Where'd the ice come from without a home freezer? Let's not get too hung up on the details (a strapping delivery gent would come around with a wagon full of blocks and some tongs) when there are brains to be frozen and tongues to be tantalized.
Here's your assignment, should you choose to accept it.
We know, this sounds suspiciously like an internet ad that tells you how to make money by selling prescription drugs online. No, this might be even easier. Some cookbooks that you just might have sitting on your shelves are going for quite a bit of money on Amazon.
We’re not talking about super-specialized books like Modernist Cuisine, the recently released, $625, 46-pound compendium by Nathan Myhrvold, nor a first-edition copy of Elizabeth David’s A Book of Mediterranean Food, which went for $1583. (Although if you have either of those books on hand, you’re lucky, and potentially rich.) We’re talking specifically about The Last Course, by pastry goddess Claudia Fleming.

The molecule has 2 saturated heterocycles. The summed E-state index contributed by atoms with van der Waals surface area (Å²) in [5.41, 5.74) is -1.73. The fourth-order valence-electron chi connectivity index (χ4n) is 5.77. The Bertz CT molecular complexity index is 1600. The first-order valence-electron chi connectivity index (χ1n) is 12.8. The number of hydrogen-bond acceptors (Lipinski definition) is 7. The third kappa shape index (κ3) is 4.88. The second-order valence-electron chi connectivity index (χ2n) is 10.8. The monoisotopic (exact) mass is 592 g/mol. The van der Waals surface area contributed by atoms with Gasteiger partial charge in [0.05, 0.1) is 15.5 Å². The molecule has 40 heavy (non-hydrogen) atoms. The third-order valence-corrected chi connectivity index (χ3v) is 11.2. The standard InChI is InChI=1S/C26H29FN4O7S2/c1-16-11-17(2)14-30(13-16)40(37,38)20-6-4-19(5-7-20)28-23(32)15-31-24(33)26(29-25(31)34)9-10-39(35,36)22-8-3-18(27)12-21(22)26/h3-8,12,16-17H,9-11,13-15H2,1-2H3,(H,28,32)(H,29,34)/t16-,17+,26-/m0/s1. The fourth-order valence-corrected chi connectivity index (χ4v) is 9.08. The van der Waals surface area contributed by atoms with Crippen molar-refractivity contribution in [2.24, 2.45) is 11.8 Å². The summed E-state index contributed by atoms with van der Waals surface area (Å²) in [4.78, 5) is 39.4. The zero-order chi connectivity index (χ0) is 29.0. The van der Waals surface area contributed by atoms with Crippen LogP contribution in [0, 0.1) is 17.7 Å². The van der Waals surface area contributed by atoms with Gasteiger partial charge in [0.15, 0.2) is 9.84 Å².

Published in 2001, the book ranks just above the 783,000 mark on Amazon’s best-seller list and originally cost $40. Now, a first edition of The Last Course is on sale for $800 on Amazon, with used copies going for $142.
There are places in this very country where - and I'm not saying this is right or wrong - people think it's a fine idea to put raisins or pineapple in their cole slaw. There are other places where - and I'm not saying this is right or wrong (though it's totally right) - that such behavior would be met with public shunnings and possibly legal action, were they to inflict such an abomination upon the unsuspecting public.
After all, there is only one acceptable way to make cole slaw: the way you ate it growing up.